Here are the top 15 places to find an Android developer:
Toptal is a professional talent matching service, initially created with only tech talent in mind. Although it has expanded its pool of talent to include designers and finance experts, the company’s bread and butter is its developer vertical. If you want to be sure that an Android developer is up to the job, hiring an exceptional developer from Toptal is likely your best option.
Why? Toptal boasts an elite developer base. Their trademark system for vetting talent allows for only the best to become a part of their community. According to Toptal, only 3% of applicants make it through their battery of technical tests and their comprehensive vetting process.
Authentic Jobs is a job board for leading web, design, and creative talent. It has been steadily rising in popularity since its inception; the board is used by The New York Times
As Android development often involves both creative and technical aspects, Authentic Jobs is a great place to begin your search. Much of their job board is populated with listings of Android, web, and mobile developer positions which are likely similar to your own needs.
Authentic Jobs allows for posting developer positions remote or local, so you won’t be limited to remote employees or freelancers.
Hired helps employers find software engineers and developers. On Hired, you can use their pipeline to find custom matches. You can create a company profile, search for candidates using their search algorithm (which can eliminate gender and racial identifiers for fairer hiring), and request interviews with candidates.
What’s best about Hired? It’s great for finding specialized Android developers who are actively searching for new opportunities, have relevant experience (as most candidates on Hired have at least two years of experience), and are in your area.
4. GitHub Jobs
Don’t waste your time perusing large job boards like Monster and Indeed. You’ll have far better luck with job boards geared toward tech talent. GitHub has a massive developer community as it’s one of the largest open-source online repositories for coders. For a relatively small fee, you can post an Android developer job listing and gain a great deal of exposure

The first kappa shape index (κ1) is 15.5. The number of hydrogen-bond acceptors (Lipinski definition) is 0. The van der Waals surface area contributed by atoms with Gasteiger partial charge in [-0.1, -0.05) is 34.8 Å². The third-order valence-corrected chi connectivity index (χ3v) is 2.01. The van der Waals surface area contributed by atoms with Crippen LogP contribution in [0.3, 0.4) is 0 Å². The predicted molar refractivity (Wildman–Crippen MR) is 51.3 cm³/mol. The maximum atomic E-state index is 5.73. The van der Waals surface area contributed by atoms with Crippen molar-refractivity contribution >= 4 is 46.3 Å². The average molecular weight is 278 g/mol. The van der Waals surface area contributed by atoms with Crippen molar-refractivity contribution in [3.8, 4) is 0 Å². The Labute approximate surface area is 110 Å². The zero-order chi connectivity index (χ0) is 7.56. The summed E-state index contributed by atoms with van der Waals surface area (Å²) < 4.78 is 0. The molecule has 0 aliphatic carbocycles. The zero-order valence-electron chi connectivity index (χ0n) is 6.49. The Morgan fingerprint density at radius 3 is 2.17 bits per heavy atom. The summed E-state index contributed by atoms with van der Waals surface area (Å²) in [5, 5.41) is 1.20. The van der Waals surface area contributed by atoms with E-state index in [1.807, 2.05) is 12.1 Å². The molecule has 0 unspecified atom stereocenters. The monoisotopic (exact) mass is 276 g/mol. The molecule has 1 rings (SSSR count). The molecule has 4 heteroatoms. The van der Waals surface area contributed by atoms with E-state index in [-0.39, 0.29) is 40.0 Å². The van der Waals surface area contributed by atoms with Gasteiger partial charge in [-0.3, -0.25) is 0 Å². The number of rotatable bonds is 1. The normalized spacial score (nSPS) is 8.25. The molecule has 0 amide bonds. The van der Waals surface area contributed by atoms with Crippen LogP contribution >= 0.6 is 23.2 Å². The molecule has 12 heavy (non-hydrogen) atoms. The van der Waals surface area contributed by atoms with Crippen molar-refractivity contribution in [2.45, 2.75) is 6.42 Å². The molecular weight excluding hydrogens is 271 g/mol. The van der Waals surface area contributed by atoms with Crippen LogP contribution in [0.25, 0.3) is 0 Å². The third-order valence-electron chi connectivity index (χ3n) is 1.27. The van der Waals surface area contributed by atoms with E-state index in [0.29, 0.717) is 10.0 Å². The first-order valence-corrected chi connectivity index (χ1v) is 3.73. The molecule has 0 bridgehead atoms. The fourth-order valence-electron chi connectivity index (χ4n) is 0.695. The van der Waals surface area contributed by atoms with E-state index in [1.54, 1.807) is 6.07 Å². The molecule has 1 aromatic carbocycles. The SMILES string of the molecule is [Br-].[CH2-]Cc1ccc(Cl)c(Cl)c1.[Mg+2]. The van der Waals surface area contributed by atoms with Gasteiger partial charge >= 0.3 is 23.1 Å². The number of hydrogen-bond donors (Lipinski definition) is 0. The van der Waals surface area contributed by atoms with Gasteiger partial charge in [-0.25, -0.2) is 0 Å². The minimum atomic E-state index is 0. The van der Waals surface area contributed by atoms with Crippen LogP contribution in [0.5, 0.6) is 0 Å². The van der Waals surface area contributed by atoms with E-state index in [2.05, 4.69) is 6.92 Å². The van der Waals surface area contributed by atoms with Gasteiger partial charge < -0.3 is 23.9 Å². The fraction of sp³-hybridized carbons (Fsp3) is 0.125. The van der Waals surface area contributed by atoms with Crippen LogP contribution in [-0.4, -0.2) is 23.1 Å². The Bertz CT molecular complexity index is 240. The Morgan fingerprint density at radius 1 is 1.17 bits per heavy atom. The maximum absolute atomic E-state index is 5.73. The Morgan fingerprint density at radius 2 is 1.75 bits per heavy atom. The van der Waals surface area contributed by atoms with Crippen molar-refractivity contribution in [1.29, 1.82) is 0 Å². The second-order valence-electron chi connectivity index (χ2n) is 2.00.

Stack Overflow has an online community that rivals GitHub. Arguably, it’s the absolute largest and most trusted community of developers on the web. Stack Overflow is often used as a resource for all kinds of developers, novice to expert, seeking to learn more about coding. Their job board, like GitHub’s, allows for an incredible amount of exposure to dedicated Android developers around the world.
If recruiting services and job boards aren’t your thing, you might want to consider a freelance marketplace like Upwork.
Upwork has one of the largest marketplaces with millions of registered freelancers. You can hire contractors for a few simple coding tasks or begin a long-term relationship with a series of complex Android projects. If you like the idea of finding, interviewing, and managing freelancers, Upwork’s colossal marketplace will likely meet your needs.
People Per Hour is another freelance marketplace akin to Upwork. What makes People Per Hour unique is that it holds contests and allows Freelancers to post their own job postings called hourlies.
People Per Hour has millions of members, thousands of confirmed hours, and a plethora of success stories from freelancers and entrepreneurs alike. The ease of posting jobs, contacting freelancers, and paying for hours worked makes People Per Hour a superb choice for employers interested in searching for and vetting freelance candidates themselves.